The CEO’s futurist

The CEO’s futurist

David Houle has prepared hundreds of CEOs for what he tips will be a decade of unprecented change.

You have an extensive background in media and entertainment in the US. How did this qualify you to become a futurist?

I worked at NBC and CBS and was part of the executive team that launched CNN Headline News, MTV and Nickelodeon. I’ve worked for an e-learning company and have been successful launching brands. I’ve always been known as being ahead of the curve. I was the number one salesperson at CBS in 1980 and at the time, somebody said they were going to start something that would combine music and TV, [that became music channel MTV]. I found the two most dynamic influences on our culture were television and rock and roll. I’ve always done things that others have said, ‘that’s never going to work.’

How did you make the transition from helping Fortune 1000 companies launch brands to being a futurist?

I’ve always been fascinated by the next big thing. My ‘aha’ moment was when I gave a speech at an education technology conference in the US. It was one of those moments that changed my life. I went into the Q and A time and challenged people and said the right thing every time. Everyone said it was the single best keynote they’d had. My metaphor is I was in the zone. I said, ‘whatever this is, I want to come back to this moment of being totally aware, present and influential.’ When I got home, I categorised it as being a catalyst for getting people to think about the future.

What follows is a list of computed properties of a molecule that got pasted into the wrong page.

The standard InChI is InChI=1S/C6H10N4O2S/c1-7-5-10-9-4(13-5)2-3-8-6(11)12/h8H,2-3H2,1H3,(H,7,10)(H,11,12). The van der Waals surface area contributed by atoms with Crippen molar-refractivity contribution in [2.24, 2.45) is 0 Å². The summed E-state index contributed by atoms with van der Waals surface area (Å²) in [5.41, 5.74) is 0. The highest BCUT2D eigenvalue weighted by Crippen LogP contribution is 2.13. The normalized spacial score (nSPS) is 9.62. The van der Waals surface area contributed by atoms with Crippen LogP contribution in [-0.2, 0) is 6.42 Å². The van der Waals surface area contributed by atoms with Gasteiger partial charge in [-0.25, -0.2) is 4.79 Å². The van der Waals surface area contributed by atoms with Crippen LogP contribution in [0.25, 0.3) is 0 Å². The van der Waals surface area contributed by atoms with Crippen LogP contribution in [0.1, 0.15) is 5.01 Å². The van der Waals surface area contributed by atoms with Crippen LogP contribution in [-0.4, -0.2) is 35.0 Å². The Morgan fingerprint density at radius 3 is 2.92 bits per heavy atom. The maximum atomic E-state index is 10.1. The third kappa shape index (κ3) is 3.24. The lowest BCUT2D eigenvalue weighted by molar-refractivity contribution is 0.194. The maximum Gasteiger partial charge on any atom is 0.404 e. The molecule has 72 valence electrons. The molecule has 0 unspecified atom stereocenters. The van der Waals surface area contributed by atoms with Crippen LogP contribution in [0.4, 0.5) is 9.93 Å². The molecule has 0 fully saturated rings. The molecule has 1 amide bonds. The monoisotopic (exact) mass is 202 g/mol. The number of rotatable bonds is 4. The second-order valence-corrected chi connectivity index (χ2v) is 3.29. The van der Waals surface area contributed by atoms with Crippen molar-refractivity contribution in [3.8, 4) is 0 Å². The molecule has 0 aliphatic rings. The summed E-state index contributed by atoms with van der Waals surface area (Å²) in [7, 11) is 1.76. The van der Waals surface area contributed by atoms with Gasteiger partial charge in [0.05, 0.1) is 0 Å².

My conceptual ancestors are [US futurist] Alvin Toffler and [Canadian media theorist] Marshall McLuhan. [Being a futurist] was a bit of a bold brand but there was nobody talking about the future. Some were talking about technology, or that to innovate means we can change, but no-one was talking about where the world and humanity were going. My vision was the book that came out in 2008, The Shift Age, and five years ago last month I started the blog Evolution Shift. People started inviting me to conferences and my speaking career took off. People have called me the emerging futurist in the world today. I’m known as the CEO’s futurist because I’ve advised more than 1500 CEOs. That’s my market.

How can a CEO make best use of a futurist?

If you’re a CEO, you’re looking at your company and which moves you should make. I want to lift CEOs out of the context of running the business and show them the outside in. Outside forces will affect your business more then you can see looking inside out. That’s my value to them.

Has the role of the futurist taken on greater importance since the GFC?

When [financial services firm] Lehmann Brothers went down, my career took off. It’s about fear. My wife is a relationship therapist and if people are happily married they don’t see her. I’ve had speakers bureaux tell me that in 2008 and 2009, CEOs said, ‘get rid of the motivational speakers that make us feel good for a day or two, find us someone who can tell us what the hell is going on.’ You could map in the 12 months before and after Lehmann Brothers’ collapse – afterwards I tripled my revenue.

Do CEOs have difficulty thinking this far into the future?